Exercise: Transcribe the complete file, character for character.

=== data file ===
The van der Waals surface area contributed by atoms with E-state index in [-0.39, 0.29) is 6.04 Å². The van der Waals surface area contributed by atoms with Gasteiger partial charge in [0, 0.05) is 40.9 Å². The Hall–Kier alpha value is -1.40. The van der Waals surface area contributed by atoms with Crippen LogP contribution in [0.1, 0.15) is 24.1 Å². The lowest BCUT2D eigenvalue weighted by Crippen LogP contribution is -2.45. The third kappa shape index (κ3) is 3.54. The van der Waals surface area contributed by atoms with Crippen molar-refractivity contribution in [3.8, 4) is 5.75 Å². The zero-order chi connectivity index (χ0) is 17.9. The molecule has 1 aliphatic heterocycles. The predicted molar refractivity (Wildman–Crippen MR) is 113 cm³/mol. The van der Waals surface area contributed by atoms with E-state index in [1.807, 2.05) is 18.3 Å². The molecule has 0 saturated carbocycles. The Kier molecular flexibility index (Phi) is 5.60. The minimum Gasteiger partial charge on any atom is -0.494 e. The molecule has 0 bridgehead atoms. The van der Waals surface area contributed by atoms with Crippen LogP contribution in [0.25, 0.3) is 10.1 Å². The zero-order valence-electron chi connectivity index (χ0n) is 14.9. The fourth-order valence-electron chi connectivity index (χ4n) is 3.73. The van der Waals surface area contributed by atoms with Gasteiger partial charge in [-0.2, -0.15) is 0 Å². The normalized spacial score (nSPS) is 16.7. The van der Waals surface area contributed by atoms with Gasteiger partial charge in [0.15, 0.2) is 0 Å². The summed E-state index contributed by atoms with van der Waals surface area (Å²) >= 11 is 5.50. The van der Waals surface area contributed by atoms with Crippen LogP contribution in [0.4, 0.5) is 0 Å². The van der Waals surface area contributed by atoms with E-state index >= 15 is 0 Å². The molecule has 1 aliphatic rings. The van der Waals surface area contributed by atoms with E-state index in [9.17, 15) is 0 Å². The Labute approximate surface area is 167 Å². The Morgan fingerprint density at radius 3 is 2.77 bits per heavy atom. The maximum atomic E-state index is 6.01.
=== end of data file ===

The van der Waals surface area contributed by atoms with E-state index in [-0.39, 0.29) is 6.04 Å². The van der Waals surface area contributed by atoms with Gasteiger partial charge in [0, 0.05) is 40.9 Å². The Hall–Kier alpha value is -1.40. The van der Waals surface area contributed by atoms with Crippen LogP contribution in [0.1, 0.15) is 24.1 Å². The lowest BCUT2D eigenvalue weighted by Crippen LogP contribution is -2.45. The third kappa shape index (κ3) is 3.54. The van der Waals surface area contributed by atoms with Crippen molar-refractivity contribution in [3.8, 4) is 5.75 Å². The zero-order chi connectivity index (χ0) is 17.9. The molecule has 1 aliphatic heterocycles. The predicted molar refractivity (Wildman–Crippen MR) is 113 cm³/mol. The van der Waals surface area contributed by atoms with E-state index in [1.807, 2.05) is 18.3 Å². The molecule has 0 saturated carbocycles. The Kier molecular flexibility index (Phi) is 5.60. The minimum Gasteiger partial charge on any atom is -0.494 e. The molecule has 0 bridgehead atoms. The van der Waals surface area contributed by atoms with Crippen LogP contribution in [0.25, 0.3) is 10.1 Å². The zero-order valence-electron chi connectivity index (χ0n) is 14.9. The fourth-order valence-electron chi connectivity index (χ4n) is 3.73. The van der Waals surface area contributed by atoms with Gasteiger partial charge in [-0.2, -0.15) is 0 Å². The normalized spacial score (nSPS) is 16.7. The van der Waals surface area contributed by atoms with Gasteiger partial charge in [0.15, 0.2) is 0 Å². The summed E-state index contributed by atoms with van der Waals surface area (Å²) >= 11 is 5.50. The van der Waals surface area contributed by atoms with Crippen LogP contribution in [0.4, 0.5) is 0 Å². The van der Waals surface area contributed by atoms with E-state index >= 15 is 0 Å². The molecule has 1 aliphatic rings. The van der Waals surface area contributed by atoms with E-state index in [9.17, 15) is 0 Å². The Labute approximate surface area is 167 Å². The Morgan fingerprint density at radius 3 is 2.77 bits per heavy atom. The maximum atomic E-state index is 6.01.